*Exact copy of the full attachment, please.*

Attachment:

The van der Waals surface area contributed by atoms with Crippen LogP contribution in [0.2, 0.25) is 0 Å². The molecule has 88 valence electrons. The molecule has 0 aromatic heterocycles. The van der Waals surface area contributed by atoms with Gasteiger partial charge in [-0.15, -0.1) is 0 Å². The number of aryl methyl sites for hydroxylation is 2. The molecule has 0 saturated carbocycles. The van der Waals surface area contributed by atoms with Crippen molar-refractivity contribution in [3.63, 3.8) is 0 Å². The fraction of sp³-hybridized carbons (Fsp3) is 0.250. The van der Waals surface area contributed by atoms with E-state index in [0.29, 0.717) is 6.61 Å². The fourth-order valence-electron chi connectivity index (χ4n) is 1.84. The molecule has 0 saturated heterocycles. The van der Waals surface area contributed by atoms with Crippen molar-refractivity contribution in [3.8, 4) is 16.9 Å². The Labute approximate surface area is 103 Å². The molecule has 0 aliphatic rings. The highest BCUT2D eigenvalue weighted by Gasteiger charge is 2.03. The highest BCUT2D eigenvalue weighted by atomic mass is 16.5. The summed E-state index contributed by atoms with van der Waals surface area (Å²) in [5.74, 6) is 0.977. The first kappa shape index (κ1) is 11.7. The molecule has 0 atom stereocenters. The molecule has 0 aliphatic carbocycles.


The van der Waals surface area contributed by atoms with Crippen LogP contribution in [0.2, 0.25) is 0 Å². The molecule has 88 valence electrons. The molecule has 0 aromatic heterocycles. The van der Waals surface area contributed by atoms with Gasteiger partial charge in [-0.15, -0.1) is 0 Å². The number of aryl methyl sites for hydroxylation is 2. The molecule has 0 saturated carbocycles. The van der Waals surface area contributed by atoms with Crippen molar-refractivity contribution in [3.63, 3.8) is 0 Å². The fraction of sp³-hybridized carbons (Fsp3) is 0.250. The van der Waals surface area contributed by atoms with E-state index in [0.29, 0.717) is 6.61 Å². The fourth-order valence-electron chi connectivity index (χ4n) is 1.84. The molecule has 0 saturated heterocycles. The van der Waals surface area contributed by atoms with Crippen molar-refractivity contribution in [3.8, 4) is 16.9 Å². The Labute approximate surface area is 103 Å². The molecule has 0 aliphatic rings. The highest BCUT2D eigenvalue weighted by Gasteiger charge is 2.03. The highest BCUT2D eigenvalue weighted by atomic mass is 16.5. The summed E-state index contributed by atoms with van der Waals surface area (Å²) in [5.74, 6) is 0.977. The first kappa shape index (κ1) is 11.7. The molecule has 0 atom stereocenters. The molecule has 0 aliphatic carbocycles.